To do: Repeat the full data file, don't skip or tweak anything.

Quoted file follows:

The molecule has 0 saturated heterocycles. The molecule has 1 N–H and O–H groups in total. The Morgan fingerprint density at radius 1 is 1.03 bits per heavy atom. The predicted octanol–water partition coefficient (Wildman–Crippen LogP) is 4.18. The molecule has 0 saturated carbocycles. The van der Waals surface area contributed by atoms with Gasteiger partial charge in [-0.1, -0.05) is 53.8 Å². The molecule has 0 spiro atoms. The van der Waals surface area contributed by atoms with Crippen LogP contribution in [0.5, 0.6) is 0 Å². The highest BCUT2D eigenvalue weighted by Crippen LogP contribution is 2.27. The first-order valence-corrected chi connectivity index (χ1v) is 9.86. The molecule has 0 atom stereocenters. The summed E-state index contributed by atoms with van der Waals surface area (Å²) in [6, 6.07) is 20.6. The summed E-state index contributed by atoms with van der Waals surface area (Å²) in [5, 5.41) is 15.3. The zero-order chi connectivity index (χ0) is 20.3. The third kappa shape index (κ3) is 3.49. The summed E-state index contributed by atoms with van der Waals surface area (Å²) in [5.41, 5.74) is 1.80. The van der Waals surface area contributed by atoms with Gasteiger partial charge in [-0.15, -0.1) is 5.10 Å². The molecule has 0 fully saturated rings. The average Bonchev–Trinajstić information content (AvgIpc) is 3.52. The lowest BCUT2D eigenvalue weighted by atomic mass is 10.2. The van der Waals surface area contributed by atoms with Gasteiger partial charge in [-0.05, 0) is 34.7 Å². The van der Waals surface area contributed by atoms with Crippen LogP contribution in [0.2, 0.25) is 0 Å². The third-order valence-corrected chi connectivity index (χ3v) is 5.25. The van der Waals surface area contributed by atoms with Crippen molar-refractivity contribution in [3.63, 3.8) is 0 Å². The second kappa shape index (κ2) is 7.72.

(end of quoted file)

The molecule has 0 saturated heterocycles. The molecule has 1 N–H and O–H groups in total. The Morgan fingerprint density at radius 1 is 1.03 bits per heavy atom. The predicted octanol–water partition coefficient (Wildman–Crippen LogP) is 4.18. The molecule has 0 saturated carbocycles. The van der Waals surface area contributed by atoms with Gasteiger partial charge in [-0.1, -0.05) is 53.8 Å². The molecule has 0 spiro atoms. The van der Waals surface area contributed by atoms with Crippen LogP contribution in [0.5, 0.6) is 0 Å². The highest BCUT2D eigenvalue weighted by Crippen LogP contribution is 2.27. The first-order valence-corrected chi connectivity index (χ1v) is 9.86. The molecule has 0 atom stereocenters. The summed E-state index contributed by atoms with van der Waals surface area (Å²) in [6, 6.07) is 20.6. The summed E-state index contributed by atoms with van der Waals surface area (Å²) in [5, 5.41) is 15.3. The zero-order chi connectivity index (χ0) is 20.3. The third kappa shape index (κ3) is 3.49. The summed E-state index contributed by atoms with van der Waals surface area (Å²) in [5.41, 5.74) is 1.80. The van der Waals surface area contributed by atoms with Gasteiger partial charge in [-0.15, -0.1) is 5.10 Å². The molecule has 0 fully saturated rings. The average Bonchev–Trinajstić information content (AvgIpc) is 3.52. The lowest BCUT2D eigenvalue weighted by atomic mass is 10.2. The van der Waals surface area contributed by atoms with Gasteiger partial charge in [-0.05, 0) is 34.7 Å². The van der Waals surface area contributed by atoms with Crippen LogP contribution in [0.2, 0.25) is 0 Å². The third-order valence-corrected chi connectivity index (χ3v) is 5.25. The van der Waals surface area contributed by atoms with Crippen molar-refractivity contribution in [3.63, 3.8) is 0 Å². The second kappa shape index (κ2) is 7.72.